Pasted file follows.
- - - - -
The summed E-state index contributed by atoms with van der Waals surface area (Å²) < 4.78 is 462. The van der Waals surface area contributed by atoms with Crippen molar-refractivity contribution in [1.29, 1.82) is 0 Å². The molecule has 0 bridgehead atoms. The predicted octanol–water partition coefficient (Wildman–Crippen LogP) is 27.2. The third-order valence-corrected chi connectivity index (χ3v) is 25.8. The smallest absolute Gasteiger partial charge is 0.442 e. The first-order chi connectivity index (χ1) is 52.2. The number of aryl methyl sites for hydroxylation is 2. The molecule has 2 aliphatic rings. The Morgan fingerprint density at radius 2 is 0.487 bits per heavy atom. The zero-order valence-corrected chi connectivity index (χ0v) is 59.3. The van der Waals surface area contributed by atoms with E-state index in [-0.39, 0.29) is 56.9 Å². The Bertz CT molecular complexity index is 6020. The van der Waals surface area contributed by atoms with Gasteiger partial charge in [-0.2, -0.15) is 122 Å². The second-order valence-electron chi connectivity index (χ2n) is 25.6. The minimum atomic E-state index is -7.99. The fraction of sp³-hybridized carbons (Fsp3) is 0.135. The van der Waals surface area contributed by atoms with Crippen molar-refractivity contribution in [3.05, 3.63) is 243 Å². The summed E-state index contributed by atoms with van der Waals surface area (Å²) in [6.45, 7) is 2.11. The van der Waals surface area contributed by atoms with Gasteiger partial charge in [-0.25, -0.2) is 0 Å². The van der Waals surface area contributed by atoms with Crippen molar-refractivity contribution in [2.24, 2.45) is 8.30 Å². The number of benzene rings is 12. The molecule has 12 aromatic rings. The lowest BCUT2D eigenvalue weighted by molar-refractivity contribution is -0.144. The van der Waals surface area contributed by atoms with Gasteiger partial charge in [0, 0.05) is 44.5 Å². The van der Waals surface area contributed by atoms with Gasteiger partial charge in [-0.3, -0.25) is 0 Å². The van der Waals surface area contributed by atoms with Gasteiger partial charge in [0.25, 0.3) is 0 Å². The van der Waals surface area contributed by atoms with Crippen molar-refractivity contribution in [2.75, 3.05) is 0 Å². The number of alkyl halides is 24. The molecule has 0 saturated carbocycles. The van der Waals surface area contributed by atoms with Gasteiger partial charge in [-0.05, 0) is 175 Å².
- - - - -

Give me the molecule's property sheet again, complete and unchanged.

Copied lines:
The summed E-state index contributed by atoms with van der Waals surface area (Å²) < 4.78 is 462. The van der Waals surface area contributed by atoms with Crippen molar-refractivity contribution in [1.29, 1.82) is 0 Å². The molecule has 0 bridgehead atoms. The predicted octanol–water partition coefficient (Wildman–Crippen LogP) is 27.2. The third-order valence-corrected chi connectivity index (χ3v) is 25.8. The smallest absolute Gasteiger partial charge is 0.442 e. The first-order chi connectivity index (χ1) is 52.2. The number of aryl methyl sites for hydroxylation is 2. The molecule has 2 aliphatic rings. The Morgan fingerprint density at radius 2 is 0.487 bits per heavy atom. The zero-order valence-corrected chi connectivity index (χ0v) is 59.3. The van der Waals surface area contributed by atoms with E-state index in [-0.39, 0.29) is 56.9 Å². The Bertz CT molecular complexity index is 6020. The van der Waals surface area contributed by atoms with Gasteiger partial charge in [-0.2, -0.15) is 122 Å². The second-order valence-electron chi connectivity index (χ2n) is 25.6. The minimum atomic E-state index is -7.99. The fraction of sp³-hybridized carbons (Fsp3) is 0.135. The van der Waals surface area contributed by atoms with Crippen molar-refractivity contribution in [3.05, 3.63) is 243 Å². The summed E-state index contributed by atoms with van der Waals surface area (Å²) in [6.45, 7) is 2.11. The van der Waals surface area contributed by atoms with Gasteiger partial charge in [-0.25, -0.2) is 0 Å². The van der Waals surface area contributed by atoms with Crippen molar-refractivity contribution in [2.24, 2.45) is 8.30 Å². The number of benzene rings is 12. The molecule has 12 aromatic rings. The lowest BCUT2D eigenvalue weighted by molar-refractivity contribution is -0.144. The van der Waals surface area contributed by atoms with Gasteiger partial charge in [0, 0.05) is 44.5 Å². The van der Waals surface area contributed by atoms with Gasteiger partial charge in [-0.3, -0.25) is 0 Å². The van der Waals surface area contributed by atoms with Gasteiger partial charge in [0.25, 0.3) is 0 Å². The van der Waals surface area contributed by atoms with Crippen molar-refractivity contribution in [2.75, 3.05) is 0 Å². The number of alkyl halides is 24. The molecule has 0 saturated carbocycles. The van der Waals surface area contributed by atoms with Gasteiger partial charge in [-0.05, 0) is 175 Å².